Two white wines that didn’t go very well with the ceviche was the Hugel Gewürztraminer (Retail: $22.99), an off-dry, low-acidity wine, and Flowers Sonoma Coast Chardonnay (Retail: $56.99).
“Gewürztraminer is a low-acid grape and the wine can’t stand up to the acid in the dish,” Royle notes.
Although the Chardonnay had good acidity, its full-bodied alcohol content and oak aging overpowered the flavours in the ceviche.
Neither of the red wines, Parallele 45 Côtes du Rhône (Retail: $15.99) and Flowers Sonoma Coast Pinot Noir (Retail: $58.99) were good pairing with the uncooked fish dish, even though Pinot Noir is a red wine with high acidity.
In this case, the red-fruit flavours of red wine just didn’t blend well with the citrusy flavours of ceviche.
“Red wine makes the raw fish taste like canned tuna,” Royle says. “But I think if the fish was grilled, maybe it would pair well.”
To explore the differences that dish preparation can have on a wine pairing, Morgan’s Harbour served the same tuna it had served in the ceviche, but this time as sashimi with a full-flavoured soy, ginger, sesame seed dressing.
This time, the Trimbach Pinot Blanc didn’t work, not because of its acidity, but because its delicate flavours and medium body couldn’t stand up to the strong flavours of the dish.
However, the Hugel Gewürztraminer, with its residual sweetness, offset the spicy ginger and salty soy to pair very well.
Although the pairing with the two red wines wasn’t ideal, it was much better with the sashimi than it was with the ceviche, even though the main ingredient was still raw tuna.
Strength with strength
Next, Morgan’s Harbour served grilled prawns with a garlic, scotch bonnet butter sauce. Here, there was no doubt as to which wine paired best: The Flowers Chardonnay.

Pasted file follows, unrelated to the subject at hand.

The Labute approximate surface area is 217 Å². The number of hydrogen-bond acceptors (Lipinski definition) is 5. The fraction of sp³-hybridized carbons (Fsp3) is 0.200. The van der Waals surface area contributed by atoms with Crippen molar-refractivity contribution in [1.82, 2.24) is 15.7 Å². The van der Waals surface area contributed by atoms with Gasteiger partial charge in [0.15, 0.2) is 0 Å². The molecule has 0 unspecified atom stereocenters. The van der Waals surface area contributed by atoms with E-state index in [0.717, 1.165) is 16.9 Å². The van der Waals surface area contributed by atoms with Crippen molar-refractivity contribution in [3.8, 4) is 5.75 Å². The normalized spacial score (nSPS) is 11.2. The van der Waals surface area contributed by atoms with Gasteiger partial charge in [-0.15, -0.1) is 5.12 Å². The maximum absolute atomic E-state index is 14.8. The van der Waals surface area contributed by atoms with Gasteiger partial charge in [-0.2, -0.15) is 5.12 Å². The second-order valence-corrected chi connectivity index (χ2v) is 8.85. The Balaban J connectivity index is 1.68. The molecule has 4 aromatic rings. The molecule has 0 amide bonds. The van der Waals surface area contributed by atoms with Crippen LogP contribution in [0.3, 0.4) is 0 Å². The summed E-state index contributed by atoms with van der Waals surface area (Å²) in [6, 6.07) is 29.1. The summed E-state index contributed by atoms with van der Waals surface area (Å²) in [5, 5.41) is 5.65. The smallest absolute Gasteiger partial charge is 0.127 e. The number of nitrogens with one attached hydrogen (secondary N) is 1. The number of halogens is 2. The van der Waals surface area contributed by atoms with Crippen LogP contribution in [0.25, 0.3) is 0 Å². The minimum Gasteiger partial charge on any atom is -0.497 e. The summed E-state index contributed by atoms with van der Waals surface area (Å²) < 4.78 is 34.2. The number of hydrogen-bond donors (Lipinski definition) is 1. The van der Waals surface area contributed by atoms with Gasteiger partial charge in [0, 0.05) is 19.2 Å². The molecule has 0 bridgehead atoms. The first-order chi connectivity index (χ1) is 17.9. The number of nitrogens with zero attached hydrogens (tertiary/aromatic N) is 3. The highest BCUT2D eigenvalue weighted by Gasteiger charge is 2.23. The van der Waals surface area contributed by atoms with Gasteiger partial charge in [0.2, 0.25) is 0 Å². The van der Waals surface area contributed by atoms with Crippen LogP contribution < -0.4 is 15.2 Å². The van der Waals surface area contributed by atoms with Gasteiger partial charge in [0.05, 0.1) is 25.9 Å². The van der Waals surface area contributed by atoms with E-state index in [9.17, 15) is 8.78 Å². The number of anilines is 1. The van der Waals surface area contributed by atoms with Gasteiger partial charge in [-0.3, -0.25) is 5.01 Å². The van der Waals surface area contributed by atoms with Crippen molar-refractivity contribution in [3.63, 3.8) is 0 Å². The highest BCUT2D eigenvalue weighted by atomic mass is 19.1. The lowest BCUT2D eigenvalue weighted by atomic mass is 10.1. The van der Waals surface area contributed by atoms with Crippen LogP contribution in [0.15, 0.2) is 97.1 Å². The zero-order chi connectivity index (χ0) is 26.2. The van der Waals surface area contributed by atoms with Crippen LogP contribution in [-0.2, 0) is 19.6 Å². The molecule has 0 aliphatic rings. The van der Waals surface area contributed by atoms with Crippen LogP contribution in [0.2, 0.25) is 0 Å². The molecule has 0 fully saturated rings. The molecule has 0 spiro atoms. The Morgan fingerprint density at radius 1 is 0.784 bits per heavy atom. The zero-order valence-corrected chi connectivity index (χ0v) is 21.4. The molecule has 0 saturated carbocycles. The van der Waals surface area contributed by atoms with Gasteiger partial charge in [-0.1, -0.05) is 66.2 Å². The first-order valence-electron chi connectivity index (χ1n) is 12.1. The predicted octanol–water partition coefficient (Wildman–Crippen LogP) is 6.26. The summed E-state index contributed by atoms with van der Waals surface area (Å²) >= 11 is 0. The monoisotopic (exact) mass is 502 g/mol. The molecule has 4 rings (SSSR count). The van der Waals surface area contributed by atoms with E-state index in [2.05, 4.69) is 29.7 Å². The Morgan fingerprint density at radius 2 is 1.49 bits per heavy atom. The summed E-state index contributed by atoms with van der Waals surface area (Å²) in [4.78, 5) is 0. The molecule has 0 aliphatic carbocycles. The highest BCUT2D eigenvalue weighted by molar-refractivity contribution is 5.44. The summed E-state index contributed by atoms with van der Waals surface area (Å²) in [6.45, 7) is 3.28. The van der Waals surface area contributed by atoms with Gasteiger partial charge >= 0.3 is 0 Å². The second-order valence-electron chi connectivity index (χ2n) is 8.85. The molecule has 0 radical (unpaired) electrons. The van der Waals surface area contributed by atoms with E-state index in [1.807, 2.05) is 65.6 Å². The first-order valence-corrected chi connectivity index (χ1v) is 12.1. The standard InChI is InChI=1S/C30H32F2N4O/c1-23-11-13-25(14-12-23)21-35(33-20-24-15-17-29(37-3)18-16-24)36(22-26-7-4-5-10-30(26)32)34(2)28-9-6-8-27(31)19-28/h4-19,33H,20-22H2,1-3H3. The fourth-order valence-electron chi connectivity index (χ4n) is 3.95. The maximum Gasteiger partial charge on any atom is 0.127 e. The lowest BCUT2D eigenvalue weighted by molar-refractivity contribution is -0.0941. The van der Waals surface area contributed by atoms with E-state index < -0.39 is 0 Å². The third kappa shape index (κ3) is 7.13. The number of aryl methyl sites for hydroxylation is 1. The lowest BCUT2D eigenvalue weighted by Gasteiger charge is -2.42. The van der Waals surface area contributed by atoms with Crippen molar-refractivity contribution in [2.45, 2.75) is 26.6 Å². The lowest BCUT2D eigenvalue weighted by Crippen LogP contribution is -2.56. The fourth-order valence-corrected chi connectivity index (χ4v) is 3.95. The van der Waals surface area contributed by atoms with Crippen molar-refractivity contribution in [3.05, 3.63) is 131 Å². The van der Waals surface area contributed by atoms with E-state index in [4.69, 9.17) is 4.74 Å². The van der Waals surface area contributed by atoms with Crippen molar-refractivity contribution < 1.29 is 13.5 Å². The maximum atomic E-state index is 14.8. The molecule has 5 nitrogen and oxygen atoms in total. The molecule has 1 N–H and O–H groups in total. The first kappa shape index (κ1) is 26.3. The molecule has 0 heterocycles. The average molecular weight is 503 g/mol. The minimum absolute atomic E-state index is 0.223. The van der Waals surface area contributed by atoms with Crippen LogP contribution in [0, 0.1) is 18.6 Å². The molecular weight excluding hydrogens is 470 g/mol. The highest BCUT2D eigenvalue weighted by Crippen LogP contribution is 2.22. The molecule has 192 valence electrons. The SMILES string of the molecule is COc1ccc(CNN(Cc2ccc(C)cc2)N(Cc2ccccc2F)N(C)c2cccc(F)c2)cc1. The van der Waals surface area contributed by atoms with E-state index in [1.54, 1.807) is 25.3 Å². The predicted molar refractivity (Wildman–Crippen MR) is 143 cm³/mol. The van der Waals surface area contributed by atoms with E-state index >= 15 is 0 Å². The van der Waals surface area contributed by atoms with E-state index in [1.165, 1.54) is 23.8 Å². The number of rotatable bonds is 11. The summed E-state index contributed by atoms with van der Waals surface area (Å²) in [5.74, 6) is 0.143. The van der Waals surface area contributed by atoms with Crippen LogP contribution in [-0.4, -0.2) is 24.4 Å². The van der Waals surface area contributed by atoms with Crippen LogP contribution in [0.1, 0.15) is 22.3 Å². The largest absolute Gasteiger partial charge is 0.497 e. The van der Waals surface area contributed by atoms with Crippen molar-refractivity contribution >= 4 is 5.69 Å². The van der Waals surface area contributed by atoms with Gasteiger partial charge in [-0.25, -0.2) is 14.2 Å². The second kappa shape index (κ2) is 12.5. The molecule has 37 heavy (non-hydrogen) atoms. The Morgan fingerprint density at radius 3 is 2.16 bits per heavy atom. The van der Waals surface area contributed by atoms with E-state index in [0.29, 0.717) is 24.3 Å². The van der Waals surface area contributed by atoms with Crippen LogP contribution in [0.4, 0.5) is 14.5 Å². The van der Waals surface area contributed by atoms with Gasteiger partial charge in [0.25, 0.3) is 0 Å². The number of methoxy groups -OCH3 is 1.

“When you have a dish with these strong flavours, you need a wine with weight … a wine that can stand up to it,” Royle says. The full-bodied, textured Flowers Chardonnay did just that.
Many Gewürztraminers wines are low in alcohol content, but the Hugel is relatively high – 13.85 per cent – which gave it enough body to stand up to the spicy shrimp dish. In addition, wines with some residual sugar, like Gewürztraminer, are often good with spicy dishes, helping to cool the mouth from the heat.
Reds with fish
When it comes to shellfish, raw or cooked, the safe pairing will always be white wines. However, when it comes to fish, preparation is most important.
“It comes down to how it’s made,” says Royle. “Is it grilled, blackened, steamed, pan-fried or poached? That’s something I learned in sommelier school; it’s not always about the wine.”
To illustrate this concept, Morgan’s Harbour served fresh grouper prepared two ways: pan fried and blackened. All six of the wines paired reasonably well.
Of the reds, the Flowers Pinot Noir – an elegant, well-made wine with berry flavours and earthy minerality – proved a nice match for the simple flavours of the fish.
But once the blackening preparation was added to the mix, the dish brought out peppery flavours in the Parallele 45 Côtes du Rhône that made for a very good pairing.
When pairing red wines with fish, Royle says sauces and seasonings are often what sommeliers look at when trying to make a pairing. However, he also says it’s also important to look at the tannins levels of the wine.
“If you’re trying to pair fish with red wine, you really have to start with a wine with low tannins, with the exception maybe of monkfish,” he says, noting that both of the red wines on the table, Pinot Noir and Côtes du Rhône were low-tannin wines.